BMC to begin computerisation of patients’ records by year-end at Sion Hospital; all new records can be accessed by patients and doctors
A hospitalisation in a civic facility is no less than an ordeal. Running around to collect test reports, chasing on-duty doctors and queuing up to collect hospital records can wear out even the best of us. The Brihanmumbai Municipal Corporation (BMC) has struck upon one solution for all of these: barcoded wrist bands.
The civic body will begin digitisation of all records through such tags on patients with a pilot project at Sion Hospital by the end of this year. The project will be later replicated at Nair Hospital and KEM Hospital. Once the project takes off, even patients can log onto the system to access their records.
Dr Avinash Supe, director of medical education and major hospitals in the BMC, explains that vital information of every patient such as name, age, gender, date of birth, phone number will be registered against an ID code and fed into the system. “So, the next time when s/he comes to the hospital, his/her records can be accessed easily. Similarly, the tests s/he undergoes will be available on the system so that s/he can directly meet the doctor, instead of waiting to collect the records.”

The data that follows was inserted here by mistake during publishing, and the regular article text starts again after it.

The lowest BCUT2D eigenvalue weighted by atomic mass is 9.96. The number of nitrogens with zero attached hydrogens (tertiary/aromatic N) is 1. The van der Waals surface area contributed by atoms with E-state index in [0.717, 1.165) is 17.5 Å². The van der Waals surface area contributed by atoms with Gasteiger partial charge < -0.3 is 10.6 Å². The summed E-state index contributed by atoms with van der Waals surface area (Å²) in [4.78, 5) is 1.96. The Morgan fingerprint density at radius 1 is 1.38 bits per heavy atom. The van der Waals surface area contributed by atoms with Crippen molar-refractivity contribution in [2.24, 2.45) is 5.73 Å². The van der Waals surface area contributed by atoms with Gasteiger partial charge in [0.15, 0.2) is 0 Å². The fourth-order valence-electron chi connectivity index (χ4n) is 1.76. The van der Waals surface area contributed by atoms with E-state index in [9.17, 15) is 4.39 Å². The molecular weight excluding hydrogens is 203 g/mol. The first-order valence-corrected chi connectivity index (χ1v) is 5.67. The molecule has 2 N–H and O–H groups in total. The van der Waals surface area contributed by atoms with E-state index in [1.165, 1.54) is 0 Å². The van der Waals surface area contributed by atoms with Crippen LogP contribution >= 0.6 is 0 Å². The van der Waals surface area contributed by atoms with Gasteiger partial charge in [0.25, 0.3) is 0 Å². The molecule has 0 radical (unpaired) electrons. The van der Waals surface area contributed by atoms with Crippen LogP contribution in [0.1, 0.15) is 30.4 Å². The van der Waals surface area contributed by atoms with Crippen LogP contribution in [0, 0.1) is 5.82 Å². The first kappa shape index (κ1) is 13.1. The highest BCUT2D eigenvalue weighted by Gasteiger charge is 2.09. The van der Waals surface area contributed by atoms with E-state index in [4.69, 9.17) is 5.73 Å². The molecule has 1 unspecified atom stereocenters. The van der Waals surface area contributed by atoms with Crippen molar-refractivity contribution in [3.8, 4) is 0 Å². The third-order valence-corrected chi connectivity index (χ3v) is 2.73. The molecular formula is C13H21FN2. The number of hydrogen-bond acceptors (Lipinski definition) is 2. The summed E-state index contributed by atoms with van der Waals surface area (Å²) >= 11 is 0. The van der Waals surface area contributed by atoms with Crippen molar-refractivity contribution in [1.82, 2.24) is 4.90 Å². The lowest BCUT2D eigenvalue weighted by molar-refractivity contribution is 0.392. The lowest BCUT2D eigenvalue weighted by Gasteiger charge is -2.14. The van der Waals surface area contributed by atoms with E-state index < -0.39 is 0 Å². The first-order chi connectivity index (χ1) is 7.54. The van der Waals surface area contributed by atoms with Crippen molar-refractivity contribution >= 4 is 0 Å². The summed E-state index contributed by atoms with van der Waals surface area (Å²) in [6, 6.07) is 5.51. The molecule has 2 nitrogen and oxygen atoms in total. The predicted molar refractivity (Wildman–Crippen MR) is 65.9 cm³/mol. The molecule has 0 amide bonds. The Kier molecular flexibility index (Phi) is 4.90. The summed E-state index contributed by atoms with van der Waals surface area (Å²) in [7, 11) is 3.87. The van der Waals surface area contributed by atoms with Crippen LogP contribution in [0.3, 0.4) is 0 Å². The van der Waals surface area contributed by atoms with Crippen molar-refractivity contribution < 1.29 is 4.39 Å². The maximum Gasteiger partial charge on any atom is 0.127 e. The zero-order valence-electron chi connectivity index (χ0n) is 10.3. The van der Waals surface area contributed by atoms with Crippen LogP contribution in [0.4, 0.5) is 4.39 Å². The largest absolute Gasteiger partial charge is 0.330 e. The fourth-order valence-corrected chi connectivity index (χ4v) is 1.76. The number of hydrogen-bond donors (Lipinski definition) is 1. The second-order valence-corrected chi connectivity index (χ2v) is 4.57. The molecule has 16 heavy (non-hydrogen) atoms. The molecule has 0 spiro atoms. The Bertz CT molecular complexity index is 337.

He says the digitisation plan aims at easing the patient load on municipal hospitals. “Sometimes, patients or their relatives have to run around to collect test reports and then show it to the doctor concerned. The project will do away with all that.”
Doctors will be able to make entries on remarks and drug prescriptions against a patient’s ID code. All pathological test reports will also be uploaded on the system.
“We will start this project on a trial basis at Sion Hospital. The objective is to make things easier for patients. They need not worry about carrying reports and files every time. Even doctors will find it easier to work with this system,” says Sanjay Deshmukh, additional municipal commissioner in charge of healthcare.
Past records, however, will not be available on the system. Sion, Nair and KEM hospitals are the largest municipal facilities in the city.